Since I started writing for Penthouse‘s Warrior Wire column, I’ve really gotten to know a lot about the veterans community. I’ve always had an interest in vets’ issues because of my dad (a Vietnam vet) and my cousin (who did three tours during the Iraq war), but writing about it means I have to really know my shit.
Part of what I’ve learned in the past five years (my first Warrior Wire article, “War Songs,” was published in the March 2009 issue of Penthouse) is that there are a ton of organizations dedicated to helping vets with various aspects of their lives. Some provide financial aid, others are for health care, some fight for vet-friendly legislation, and still others are simply aimed at helping returning vets have a little fun. And there are, of course, the old standbys, the VFWs and IAVAs and American Legions, who do a little bit of everything. So when my editor asked me to put together a column of some of the best, I really had my work cut out for me.
To choose, I reached out to friends and Twitter followers who were veterans and who had experience with these groups. Then I went gung-ho on the research and dug up everything I could find. There’s a list in my notebook that’s at least several pages long, not to mention the various Post-its (paper and digital) full of names and links. I didn’t want to miss a single one.
Some were easy, like IAVA’s Rucksack program, the Honor Flight Network, and the Wounded Warrior Project. Others, like Vets in Film and Television (LA) and the GI Film Festival were projects I’d wanted to write about for a while but hadn’t been able to for one reason or another. And then there were groups that were entirely new to me but that I fell in love with.
Warriors & Quiet Waters is one that I discovered because of this article, but the more I learned about it, the more I wished I’d known about it sooner. Faye, who is one of the group’s few employees, talked to me about how WQW helps vets and what their mission is, and then she described the typical FX (fishing experience). It sounded like exactly what I was looking for. Then, a few weeks later, a documentary about WQW, Not Yet Begun to Fight, screened in NYC. I was there on opening night with the half-dozen other interested filmgoers, and got to talk to one of the participants. Seeing the film and hearing him describe the experience he’d had on his FX cemented it for me. How could I not include it?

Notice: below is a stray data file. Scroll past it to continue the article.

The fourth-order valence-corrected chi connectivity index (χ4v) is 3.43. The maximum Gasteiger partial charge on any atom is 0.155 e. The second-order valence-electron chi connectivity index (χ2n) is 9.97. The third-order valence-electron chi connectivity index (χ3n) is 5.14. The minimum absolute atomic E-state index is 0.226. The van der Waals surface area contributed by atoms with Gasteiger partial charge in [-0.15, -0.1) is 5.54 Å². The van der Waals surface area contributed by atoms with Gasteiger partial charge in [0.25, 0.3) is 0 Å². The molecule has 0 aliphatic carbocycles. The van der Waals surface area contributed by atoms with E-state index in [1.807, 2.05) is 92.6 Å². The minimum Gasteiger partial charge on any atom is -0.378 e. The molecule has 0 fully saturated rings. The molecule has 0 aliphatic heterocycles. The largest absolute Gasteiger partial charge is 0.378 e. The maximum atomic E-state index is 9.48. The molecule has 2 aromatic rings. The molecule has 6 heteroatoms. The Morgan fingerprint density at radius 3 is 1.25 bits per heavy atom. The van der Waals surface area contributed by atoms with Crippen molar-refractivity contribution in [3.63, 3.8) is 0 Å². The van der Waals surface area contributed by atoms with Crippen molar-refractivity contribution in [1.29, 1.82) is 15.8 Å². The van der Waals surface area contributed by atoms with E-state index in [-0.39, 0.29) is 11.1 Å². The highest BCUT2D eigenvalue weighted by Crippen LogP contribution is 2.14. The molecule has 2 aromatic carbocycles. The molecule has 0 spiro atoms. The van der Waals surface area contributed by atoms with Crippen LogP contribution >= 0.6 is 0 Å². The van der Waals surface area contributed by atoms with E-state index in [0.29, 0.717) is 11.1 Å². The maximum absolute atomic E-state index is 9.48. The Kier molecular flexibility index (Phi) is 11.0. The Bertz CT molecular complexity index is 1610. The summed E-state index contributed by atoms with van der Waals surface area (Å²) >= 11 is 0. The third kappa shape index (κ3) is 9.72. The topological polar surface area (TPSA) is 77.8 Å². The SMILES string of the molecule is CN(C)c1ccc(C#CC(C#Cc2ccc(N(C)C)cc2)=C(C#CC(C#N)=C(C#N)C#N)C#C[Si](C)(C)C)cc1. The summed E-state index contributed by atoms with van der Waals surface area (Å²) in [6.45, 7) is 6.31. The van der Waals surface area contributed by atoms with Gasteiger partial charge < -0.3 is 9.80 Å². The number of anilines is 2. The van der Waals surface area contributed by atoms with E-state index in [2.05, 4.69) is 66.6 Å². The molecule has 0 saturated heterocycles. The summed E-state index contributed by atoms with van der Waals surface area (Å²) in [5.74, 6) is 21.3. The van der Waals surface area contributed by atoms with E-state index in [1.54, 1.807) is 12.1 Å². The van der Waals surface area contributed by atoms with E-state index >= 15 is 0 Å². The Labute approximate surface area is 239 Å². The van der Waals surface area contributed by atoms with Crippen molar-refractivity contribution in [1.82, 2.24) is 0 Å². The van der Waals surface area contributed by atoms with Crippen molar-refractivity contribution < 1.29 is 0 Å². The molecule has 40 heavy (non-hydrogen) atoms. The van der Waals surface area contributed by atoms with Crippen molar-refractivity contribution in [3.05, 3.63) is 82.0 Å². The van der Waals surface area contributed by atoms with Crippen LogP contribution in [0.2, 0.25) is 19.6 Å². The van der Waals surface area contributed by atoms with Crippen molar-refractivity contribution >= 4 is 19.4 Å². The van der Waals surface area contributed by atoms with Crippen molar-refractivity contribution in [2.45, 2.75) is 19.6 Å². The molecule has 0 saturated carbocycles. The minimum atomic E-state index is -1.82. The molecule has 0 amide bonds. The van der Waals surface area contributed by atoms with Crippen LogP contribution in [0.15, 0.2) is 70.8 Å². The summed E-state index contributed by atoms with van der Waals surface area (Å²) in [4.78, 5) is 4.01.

After that, I spoke to DJ Skelton about Paradox Sports. Skelton was honored in Penthouse’s 2011 Badass Issue, and he already seemed pretty awesome. Then he told me about what PS does, helping injured vets by getting them involved in extreme outdoor activities like rock-climbing and ice-climbing. Holy hell! Hearing about how guys with one arm or one leg or prosthetic limbs are hauling ass up these mountains and cliffs was beyond inspiring. So of course they had to join the list.
And that’s just the tip of the iceberg. The other organizations profiled in this piece are: National Veterans Wheelchair Games, Project Sanctuary, Songwriting With:Soldiers and Tunnel to Towers, but there are so many others who I just couldn’t fit.
If you’re a vet, you should check out all of these amazing organizations and see which ones fit your needs. And if you’re a civilian, consider donating time or money to the group that you most connect with. Even if you can only give a few bucks, every penny helps.
And keep sending me info on any groups I’ve left out here. Head on over to my Contact page and email, tweet, or tumbl me your favorites. Or comment below. And make sure to check out the full article from the January 2014 issue of Penthouse by clicking the picture above.